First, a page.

This year marks the 155th anniversary of Juneteenth, a holiday that celebrates the end of slavery when word of the Emancipation Proclamation finally reached Galveston, Texas.
This historic day perhaps takes on even more significance as our nation continues to protest the recent murders of Black people at the hands of police and vigilantes.
For more more on today’s rally in Charleston, go here.
To participate virtually, please BlkFreedom’s national event today when six Black museums join forces to commemorate Juneteenth.
Renee Alves is our new Communications and Operations Coordinator!
A California native, Renee holds a B.A. in Sociology and minors in Civic Engagement and Public Affairs from UCLA. Before joining our team, Renee worked for the ACLU of Southern California’s Jails Project and served in the Peace Corps as a Children, Youth, and Family Volunteer in the Philippines.
Down the road, she plans to obtain either a Master of Social Work or Master of Public Administration (or both!), after which she hopes to work in criminal justice and incarceration reform. In her free time, she enjoys playing soccer, eating copious amounts of ice cream, and asking people if she can pet their dogs.
Renee will be your future Budget Beat editor so stay tuned! Email Renee.
We are working on a project called Reimagine Appalachia to help ensure that our region is at the table instead of on the menu when it comes to creating good paying clean energy jobs and a stronger economy as we address climate change.
Please join us on Monday, June 22 at 1:00 p.m. to give us your input on our campaign and draft framework that aims to create a new deal that works for all of us. The United States will rebuild and retool-it is already starting to happen-and it is vital that the people of Appalachia have a say in how that happens. It’s time. Let’s get started on writing a New Deal to build the Appalachia we want. Please RSVP and share with other organizations who may be interested!
Current draft of the framework can be found here.
Thank you and we hope to see you there!
This week the WVCBP joined other groups in signing a letter to governors from Ohio, Pennsylvania, and West Virginia to advise against promoting development of a regional petrochemical facility, commonly known as a cracker plant.
Due to market conditions, further weakened by the global pandemic, a project of this magnitude would not bring the promised jobs and economic growth touted by industry.
For background and more information, read this report by the Institute for Energy Economics and Financial Analysis.
WVCBP Executive Director Ted Boettner also appeared on WV Metro News on Monday. Listen here.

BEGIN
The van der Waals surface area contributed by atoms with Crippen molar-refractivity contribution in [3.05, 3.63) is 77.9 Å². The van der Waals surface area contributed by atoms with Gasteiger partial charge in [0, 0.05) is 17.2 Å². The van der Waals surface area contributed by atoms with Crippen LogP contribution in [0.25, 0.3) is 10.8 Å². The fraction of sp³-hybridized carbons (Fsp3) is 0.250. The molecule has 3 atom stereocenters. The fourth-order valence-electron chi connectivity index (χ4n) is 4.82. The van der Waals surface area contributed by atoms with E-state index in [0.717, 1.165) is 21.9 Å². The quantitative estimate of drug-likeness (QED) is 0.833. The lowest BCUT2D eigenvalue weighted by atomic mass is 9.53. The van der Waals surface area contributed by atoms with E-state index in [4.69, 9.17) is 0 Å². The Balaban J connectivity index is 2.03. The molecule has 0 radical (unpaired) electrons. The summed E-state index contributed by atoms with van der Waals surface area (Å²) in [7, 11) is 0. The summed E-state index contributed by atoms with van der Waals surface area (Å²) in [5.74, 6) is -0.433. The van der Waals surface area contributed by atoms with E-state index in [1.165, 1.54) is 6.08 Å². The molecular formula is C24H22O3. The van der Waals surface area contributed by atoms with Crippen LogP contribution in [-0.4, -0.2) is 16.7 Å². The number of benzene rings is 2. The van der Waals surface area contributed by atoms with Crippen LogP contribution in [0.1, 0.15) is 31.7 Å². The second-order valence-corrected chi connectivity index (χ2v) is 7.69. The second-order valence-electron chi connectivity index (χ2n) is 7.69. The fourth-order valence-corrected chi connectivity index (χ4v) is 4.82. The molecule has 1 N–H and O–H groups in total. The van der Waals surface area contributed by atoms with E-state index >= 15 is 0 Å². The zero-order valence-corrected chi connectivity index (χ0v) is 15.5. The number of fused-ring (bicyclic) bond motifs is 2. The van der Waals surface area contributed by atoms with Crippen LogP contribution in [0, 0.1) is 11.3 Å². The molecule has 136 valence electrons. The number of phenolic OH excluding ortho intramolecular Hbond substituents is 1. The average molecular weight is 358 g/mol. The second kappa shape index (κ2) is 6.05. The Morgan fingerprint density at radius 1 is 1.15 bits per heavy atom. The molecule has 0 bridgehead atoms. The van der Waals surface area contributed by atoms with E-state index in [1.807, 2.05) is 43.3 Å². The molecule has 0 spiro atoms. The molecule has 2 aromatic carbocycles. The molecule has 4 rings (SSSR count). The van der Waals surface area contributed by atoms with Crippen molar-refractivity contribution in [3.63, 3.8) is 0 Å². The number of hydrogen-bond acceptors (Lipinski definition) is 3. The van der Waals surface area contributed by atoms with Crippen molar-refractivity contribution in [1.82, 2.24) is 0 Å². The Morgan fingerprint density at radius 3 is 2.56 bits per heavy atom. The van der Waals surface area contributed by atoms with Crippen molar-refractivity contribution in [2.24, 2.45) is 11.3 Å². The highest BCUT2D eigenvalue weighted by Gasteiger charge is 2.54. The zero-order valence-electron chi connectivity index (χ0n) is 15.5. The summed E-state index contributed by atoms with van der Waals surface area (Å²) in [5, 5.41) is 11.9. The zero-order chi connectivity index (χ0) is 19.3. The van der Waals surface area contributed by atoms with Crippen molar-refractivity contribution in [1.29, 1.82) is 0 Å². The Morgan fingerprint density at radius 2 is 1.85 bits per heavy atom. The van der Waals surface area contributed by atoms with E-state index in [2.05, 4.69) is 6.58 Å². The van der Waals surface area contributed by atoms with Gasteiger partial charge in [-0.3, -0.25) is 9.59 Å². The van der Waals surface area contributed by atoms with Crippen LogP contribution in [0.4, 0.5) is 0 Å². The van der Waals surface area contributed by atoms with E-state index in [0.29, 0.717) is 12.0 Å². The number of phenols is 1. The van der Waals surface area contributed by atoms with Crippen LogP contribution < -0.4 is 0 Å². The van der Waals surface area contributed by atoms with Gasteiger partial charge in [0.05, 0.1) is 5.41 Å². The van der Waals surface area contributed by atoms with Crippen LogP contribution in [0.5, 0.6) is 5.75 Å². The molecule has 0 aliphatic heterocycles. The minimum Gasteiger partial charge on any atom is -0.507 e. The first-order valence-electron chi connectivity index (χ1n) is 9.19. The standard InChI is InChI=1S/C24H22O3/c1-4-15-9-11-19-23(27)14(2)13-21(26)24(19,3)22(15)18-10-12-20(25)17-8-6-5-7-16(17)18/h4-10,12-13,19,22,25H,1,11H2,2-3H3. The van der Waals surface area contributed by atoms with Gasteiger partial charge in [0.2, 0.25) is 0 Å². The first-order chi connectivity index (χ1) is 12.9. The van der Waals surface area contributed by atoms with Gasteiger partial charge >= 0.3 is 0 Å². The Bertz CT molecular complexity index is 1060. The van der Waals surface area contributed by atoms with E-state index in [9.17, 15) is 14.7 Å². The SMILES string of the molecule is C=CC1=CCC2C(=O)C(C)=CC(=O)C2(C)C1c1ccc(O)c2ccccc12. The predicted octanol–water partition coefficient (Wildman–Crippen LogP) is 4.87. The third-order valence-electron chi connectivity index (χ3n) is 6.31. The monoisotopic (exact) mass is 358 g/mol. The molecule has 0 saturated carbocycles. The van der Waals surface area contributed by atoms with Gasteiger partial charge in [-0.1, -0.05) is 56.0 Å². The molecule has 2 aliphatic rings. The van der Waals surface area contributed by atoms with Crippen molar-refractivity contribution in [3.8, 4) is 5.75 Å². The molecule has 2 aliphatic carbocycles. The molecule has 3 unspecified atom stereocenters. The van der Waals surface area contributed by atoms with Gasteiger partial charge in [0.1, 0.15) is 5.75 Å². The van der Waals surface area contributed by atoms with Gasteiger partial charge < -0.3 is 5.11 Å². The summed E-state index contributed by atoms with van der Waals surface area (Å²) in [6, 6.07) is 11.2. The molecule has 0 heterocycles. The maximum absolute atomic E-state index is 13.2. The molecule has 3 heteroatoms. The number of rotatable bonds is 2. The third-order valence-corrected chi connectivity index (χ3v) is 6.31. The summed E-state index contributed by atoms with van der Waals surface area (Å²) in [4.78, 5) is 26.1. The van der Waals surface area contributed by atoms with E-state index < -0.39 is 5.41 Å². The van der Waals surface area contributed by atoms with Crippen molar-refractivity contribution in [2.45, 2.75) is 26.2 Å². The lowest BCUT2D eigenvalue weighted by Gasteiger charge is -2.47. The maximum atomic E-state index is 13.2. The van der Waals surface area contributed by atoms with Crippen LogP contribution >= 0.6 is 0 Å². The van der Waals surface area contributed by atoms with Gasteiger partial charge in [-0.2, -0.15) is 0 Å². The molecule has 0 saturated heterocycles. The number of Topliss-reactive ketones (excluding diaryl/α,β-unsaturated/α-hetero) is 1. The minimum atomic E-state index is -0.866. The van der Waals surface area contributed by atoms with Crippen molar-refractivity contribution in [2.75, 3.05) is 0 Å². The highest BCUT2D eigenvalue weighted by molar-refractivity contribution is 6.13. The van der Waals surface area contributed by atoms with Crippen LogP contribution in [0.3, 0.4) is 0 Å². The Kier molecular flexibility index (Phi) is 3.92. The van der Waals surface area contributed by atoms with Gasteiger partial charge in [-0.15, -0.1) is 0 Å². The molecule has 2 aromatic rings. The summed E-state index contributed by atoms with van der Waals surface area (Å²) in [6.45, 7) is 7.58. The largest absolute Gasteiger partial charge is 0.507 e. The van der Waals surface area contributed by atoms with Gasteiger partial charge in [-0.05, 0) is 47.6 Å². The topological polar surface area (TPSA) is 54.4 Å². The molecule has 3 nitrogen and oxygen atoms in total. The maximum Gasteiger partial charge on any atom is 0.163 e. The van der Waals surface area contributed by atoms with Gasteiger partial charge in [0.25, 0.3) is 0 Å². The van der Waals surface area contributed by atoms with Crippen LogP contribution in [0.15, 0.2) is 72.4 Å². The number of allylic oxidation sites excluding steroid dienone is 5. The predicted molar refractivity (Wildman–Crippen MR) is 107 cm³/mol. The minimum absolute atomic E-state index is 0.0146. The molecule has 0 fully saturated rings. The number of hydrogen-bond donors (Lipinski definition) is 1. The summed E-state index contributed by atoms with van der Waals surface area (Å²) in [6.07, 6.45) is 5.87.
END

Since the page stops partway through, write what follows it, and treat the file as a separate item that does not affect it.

This week the Food for All Coalition delivered a letter to Governor Jim Justice urging him to use federal CARES Act dollars to support transportation in all counties to provide summer meals to West Virginia school children.
The letter states, in part, that West Virginia received $1.25 billion as part of the CARES Act passed in March. A mere fraction of these federal dollars could be utilized to bolster the summer nutrition programs of each county to include bus route meal delivery to children throughout the state.
The full letter can be read in this Bluefield Daily Telegraph article.
COVID-19 has forced the nation into an unprecedented emergency. The current emergency, however, results from a deeper and much longer-term crisis – that of poverty and inequality, and of a society that has long ignored the needs of 140 million people who are poor or one emergency away from being poor.
In 1968, Rev. Dr. Martin Luther King Jr. and many others called for a “revolution of values” in America and sought to build a broad movement that could unite poor and dispossessed communities across the country. Today, the Poor People’s Campaign: A National Call for Moral Revival has picked up this work. People across the nation have joined under the banner of the Campaign to confront the interlocking evils of systemic racism, poverty, climate change and ecological devastation, militarism and the war economy, and the distorted moral narrative of religious nationalism.
They are coming together to demand that the 140 million poor and low-income people in our nation – from every race, creed, gender, sexuality and place – are no longer ignored, dismissed or pushed to the margins of our political and social agenda.
Add your voice by attending the Mass Poor People’s Assembly and Moral March on Washington Digital Justice Gathering, on June 20, 2020.
The Poor People’s Assembly and Moral March on Washington will be an historic, generationally transformative digital event using the internet and the airwaves to drive the vision and agenda of our communities into the heart of the national narrative.
History teaches us that it is exactly in moments like these that a movement of the many is necessary to force the nation into action. In the midst of pandemic, economic collapse, climate change, and more, the key to real and lasting change lies within our communities – within our ability to come together in new and bold ways.
Are you tired of struggling or watching friends and family struggle to get life-saving health care? Do you think health care is a human right? Do you agree that West Virginians deserve better?
We do! We need your help.
Tune in for a Virtual Town Hall on Thursday, June 25, at 7:00PM and Monday, June 29, 2020, at 6:00PM, to share your ideas and join the Health Care for All WV movement. We will be living streaming directly on social media.
Learn about the Health Care for All campaign and our three big victories so far this year.
For more information on the impact of the pandemic on West Virginia’s economy, safety net, unemployment resources, and more, please visit our special website page.